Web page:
Postpartum depression and anxiety can severely impact the relationship between a mother and her child. Long after the symptoms have waned, the child can still struggle with the psychological impact of the experience. Some studies have examined how specific postnatal maternal mental health problems, such as anxiety, depression, and eating issues, can affect a child’s psychological well-being. But very little research has examined how a mother’s thought patterns, specifically worry and rumination, two behaviors common in anxiety and depression, influence a child’s development. Alan Stein of the Department of Psychiatry at Warneford Hospital at the University of Oxford in the U.K. was curious to find out how these issues affected the type of parenting a mother provided. People with anxiety and depression are often stuck in a negative mood, which can limit the amount of attention they provide their children. During infancy, the bond between mother and child is critical and lays the foundation for many aspects of a child’s psychological development and well-being throughout their lifetime.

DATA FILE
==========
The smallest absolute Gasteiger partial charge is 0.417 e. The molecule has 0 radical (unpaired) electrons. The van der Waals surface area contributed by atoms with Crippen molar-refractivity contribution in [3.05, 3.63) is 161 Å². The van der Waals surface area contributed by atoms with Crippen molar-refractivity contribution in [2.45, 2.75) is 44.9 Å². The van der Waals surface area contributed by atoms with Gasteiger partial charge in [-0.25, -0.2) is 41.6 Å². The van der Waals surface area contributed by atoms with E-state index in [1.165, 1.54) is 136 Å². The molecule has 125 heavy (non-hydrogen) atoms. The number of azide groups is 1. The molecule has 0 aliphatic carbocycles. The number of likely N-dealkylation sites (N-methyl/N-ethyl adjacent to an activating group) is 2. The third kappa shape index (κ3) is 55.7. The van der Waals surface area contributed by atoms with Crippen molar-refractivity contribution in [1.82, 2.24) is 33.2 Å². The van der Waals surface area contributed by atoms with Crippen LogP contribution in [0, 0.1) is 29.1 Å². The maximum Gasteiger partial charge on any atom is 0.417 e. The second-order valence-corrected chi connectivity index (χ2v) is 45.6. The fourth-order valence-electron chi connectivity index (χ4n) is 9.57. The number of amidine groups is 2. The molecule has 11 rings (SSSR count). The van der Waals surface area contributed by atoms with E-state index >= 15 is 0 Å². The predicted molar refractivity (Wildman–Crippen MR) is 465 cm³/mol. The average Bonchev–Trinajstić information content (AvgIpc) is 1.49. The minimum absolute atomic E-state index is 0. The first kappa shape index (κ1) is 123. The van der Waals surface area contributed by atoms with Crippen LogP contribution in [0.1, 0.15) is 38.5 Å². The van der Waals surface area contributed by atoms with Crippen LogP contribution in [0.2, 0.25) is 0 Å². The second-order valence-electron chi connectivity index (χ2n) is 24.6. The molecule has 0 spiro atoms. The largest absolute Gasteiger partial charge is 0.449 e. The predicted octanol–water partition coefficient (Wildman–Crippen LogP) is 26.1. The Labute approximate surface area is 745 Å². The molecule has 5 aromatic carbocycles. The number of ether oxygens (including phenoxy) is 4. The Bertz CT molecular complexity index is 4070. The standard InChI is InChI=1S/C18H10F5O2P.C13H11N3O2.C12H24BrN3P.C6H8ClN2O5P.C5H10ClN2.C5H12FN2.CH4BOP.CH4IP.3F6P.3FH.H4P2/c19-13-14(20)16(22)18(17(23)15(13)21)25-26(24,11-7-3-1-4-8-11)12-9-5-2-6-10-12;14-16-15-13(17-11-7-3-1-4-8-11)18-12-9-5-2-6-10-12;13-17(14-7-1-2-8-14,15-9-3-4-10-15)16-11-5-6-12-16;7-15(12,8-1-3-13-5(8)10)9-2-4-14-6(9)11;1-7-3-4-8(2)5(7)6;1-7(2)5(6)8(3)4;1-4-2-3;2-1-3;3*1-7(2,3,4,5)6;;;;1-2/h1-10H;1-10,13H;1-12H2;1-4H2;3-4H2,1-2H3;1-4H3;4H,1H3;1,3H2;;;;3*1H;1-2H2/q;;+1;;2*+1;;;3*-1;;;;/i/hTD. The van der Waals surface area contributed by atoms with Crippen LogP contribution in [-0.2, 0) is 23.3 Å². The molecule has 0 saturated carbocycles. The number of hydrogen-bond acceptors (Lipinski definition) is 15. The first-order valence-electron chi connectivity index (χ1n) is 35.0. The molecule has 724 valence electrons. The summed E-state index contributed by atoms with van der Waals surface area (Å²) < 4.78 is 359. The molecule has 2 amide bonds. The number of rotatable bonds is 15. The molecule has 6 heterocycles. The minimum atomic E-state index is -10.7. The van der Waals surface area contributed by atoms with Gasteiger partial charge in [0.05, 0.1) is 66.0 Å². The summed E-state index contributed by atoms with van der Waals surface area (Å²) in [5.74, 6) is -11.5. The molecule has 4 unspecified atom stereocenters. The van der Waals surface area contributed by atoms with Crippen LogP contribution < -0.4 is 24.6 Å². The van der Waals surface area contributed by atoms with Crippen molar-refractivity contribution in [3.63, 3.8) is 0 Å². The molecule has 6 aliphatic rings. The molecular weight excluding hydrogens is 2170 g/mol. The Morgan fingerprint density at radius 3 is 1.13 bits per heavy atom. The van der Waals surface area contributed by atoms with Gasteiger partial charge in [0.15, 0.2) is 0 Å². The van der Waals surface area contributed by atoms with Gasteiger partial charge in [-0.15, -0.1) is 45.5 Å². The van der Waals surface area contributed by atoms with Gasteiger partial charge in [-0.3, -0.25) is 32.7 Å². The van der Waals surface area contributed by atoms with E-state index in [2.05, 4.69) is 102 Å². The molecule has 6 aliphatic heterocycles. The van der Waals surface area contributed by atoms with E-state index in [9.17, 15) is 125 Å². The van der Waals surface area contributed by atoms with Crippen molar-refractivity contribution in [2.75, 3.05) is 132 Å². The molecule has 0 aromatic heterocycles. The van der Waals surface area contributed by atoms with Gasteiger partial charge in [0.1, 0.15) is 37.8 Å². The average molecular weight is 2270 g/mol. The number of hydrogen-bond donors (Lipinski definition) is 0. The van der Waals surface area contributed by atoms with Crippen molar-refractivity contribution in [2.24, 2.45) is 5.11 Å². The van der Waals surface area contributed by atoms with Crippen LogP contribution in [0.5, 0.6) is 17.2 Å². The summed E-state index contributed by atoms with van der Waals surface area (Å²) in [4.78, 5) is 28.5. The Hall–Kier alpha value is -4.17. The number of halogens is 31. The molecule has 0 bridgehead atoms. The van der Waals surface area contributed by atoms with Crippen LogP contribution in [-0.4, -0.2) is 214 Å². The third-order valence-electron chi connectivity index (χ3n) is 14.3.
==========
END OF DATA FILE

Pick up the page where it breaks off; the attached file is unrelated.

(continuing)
For his study, Stein enlisted 253 new mothers and evaluated them and their infants 3 months, 6 months, and 10 months after delivery. After priming them with conditions that would induce worry and rumination, Stein found that the mothers who had anxiety or depression exhibited significant impairments in the mother-infant relationship compared to healthy participants. However, all of the mothers reported similar negative affect after the priming experiment, although the mothers with depression and anxiety were the only ones to experience a decrease in positive affect. Another interesting finding was the mothers’ response to their infants’ cries. Both the mothers with depression and anxiety had decreased responses after the priming, whereas the healthy controls responded more attentively as a result of being exposed to a worrisome cue. Stein also discovered that the mothers with anxiety responded with stronger control than the other mothers in the study, while their children showed decreased positive emotional control. Stein believes this study could benefit mothers with depression and anxiety and, ultimately, their children. He added, “Clinically, these findings suggest that treatment efforts may be enhanced by focusing on worry and rumination in mothers with both current and remitted generalized anxiety disorder and major depression.”
Stein, A., Craske, M. G., Lehtonen, A., Harvey, A., Savage-McGlynn, E., Davies, B., Goodwin, J., Murray, L., Cortina-Borja, M., Counsell, N. (2012, January 30). Maternal Cognitions and Mother–Infant Interaction in Postnatal Depression and Generalized Anxiety Disorder. Journal of Abnormal Psychology. Advance online publication. doi: 10.1037/a0026847
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